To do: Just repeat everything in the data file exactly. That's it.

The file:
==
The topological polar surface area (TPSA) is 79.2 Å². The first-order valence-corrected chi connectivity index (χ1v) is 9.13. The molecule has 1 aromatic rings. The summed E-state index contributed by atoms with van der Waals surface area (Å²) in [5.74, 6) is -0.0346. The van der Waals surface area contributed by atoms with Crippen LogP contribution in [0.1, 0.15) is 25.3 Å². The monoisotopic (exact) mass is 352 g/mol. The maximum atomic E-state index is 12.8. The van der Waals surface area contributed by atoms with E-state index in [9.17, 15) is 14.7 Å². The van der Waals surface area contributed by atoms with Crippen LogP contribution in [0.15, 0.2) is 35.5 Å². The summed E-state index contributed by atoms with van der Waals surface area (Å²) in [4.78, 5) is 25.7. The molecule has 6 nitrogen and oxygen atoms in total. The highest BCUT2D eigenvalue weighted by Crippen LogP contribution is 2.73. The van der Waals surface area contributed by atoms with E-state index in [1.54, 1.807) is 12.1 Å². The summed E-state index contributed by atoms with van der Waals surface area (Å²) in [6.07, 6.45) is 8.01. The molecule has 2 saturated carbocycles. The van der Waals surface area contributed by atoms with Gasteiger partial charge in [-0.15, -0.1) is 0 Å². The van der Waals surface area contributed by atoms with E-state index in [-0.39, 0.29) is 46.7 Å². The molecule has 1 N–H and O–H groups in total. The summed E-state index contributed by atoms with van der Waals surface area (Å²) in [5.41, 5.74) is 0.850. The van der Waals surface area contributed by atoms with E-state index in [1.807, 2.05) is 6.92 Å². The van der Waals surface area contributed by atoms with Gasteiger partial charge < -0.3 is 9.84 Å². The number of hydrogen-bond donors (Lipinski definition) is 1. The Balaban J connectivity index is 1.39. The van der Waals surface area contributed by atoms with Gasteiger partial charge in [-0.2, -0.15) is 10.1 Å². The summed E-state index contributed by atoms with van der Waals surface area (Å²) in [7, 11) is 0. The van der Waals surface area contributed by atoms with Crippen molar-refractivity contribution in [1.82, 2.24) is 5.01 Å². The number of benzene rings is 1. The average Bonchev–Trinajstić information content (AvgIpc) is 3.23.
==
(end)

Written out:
The topological polar surface area (TPSA) is 79.2 Å². The first-order valence-corrected chi connectivity index (χ1v) is 9.13. The molecule has 1 aromatic rings. The summed E-state index contributed by atoms with van der Waals surface area (Å²) in [5.74, 6) is -0.0346. The van der Waals surface area contributed by atoms with Crippen LogP contribution in [0.1, 0.15) is 25.3 Å². The monoisotopic (exact) mass is 352 g/mol. The maximum atomic E-state index is 12.8. The van der Waals surface area contributed by atoms with E-state index in [9.17, 15) is 14.7 Å². The van der Waals surface area contributed by atoms with Crippen LogP contribution in [0.15, 0.2) is 35.5 Å². The summed E-state index contributed by atoms with van der Waals surface area (Å²) in [4.78, 5) is 25.7. The molecule has 6 nitrogen and oxygen atoms in total. The highest BCUT2D eigenvalue weighted by Crippen LogP contribution is 2.73. The van der Waals surface area contributed by atoms with E-state index in [1.54, 1.807) is 12.1 Å². The summed E-state index contributed by atoms with van der Waals surface area (Å²) in [6.07, 6.45) is 8.01. The molecule has 2 saturated carbocycles. The van der Waals surface area contributed by atoms with Gasteiger partial charge in [-0.15, -0.1) is 0 Å². The van der Waals surface area contributed by atoms with E-state index in [-0.39, 0.29) is 46.7 Å². The molecule has 1 N–H and O–H groups in total. The summed E-state index contributed by atoms with van der Waals surface area (Å²) in [5.41, 5.74) is 0.850. The van der Waals surface area contributed by atoms with E-state index in [1.807, 2.05) is 6.92 Å². The van der Waals surface area contributed by atoms with Gasteiger partial charge < -0.3 is 9.84 Å². The number of hydrogen-bond donors (Lipinski definition) is 1. The Balaban J connectivity index is 1.39. The van der Waals surface area contributed by atoms with Gasteiger partial charge in [-0.2, -0.15) is 10.1 Å². The summed E-state index contributed by atoms with van der Waals surface area (Å²) in [7, 11) is 0. The van der Waals surface area contributed by atoms with Crippen molar-refractivity contribution in [1.82, 2.24) is 5.01 Å². The number of benzene rings is 1. The average Bonchev–Trinajstić information content (AvgIpc) is 3.23.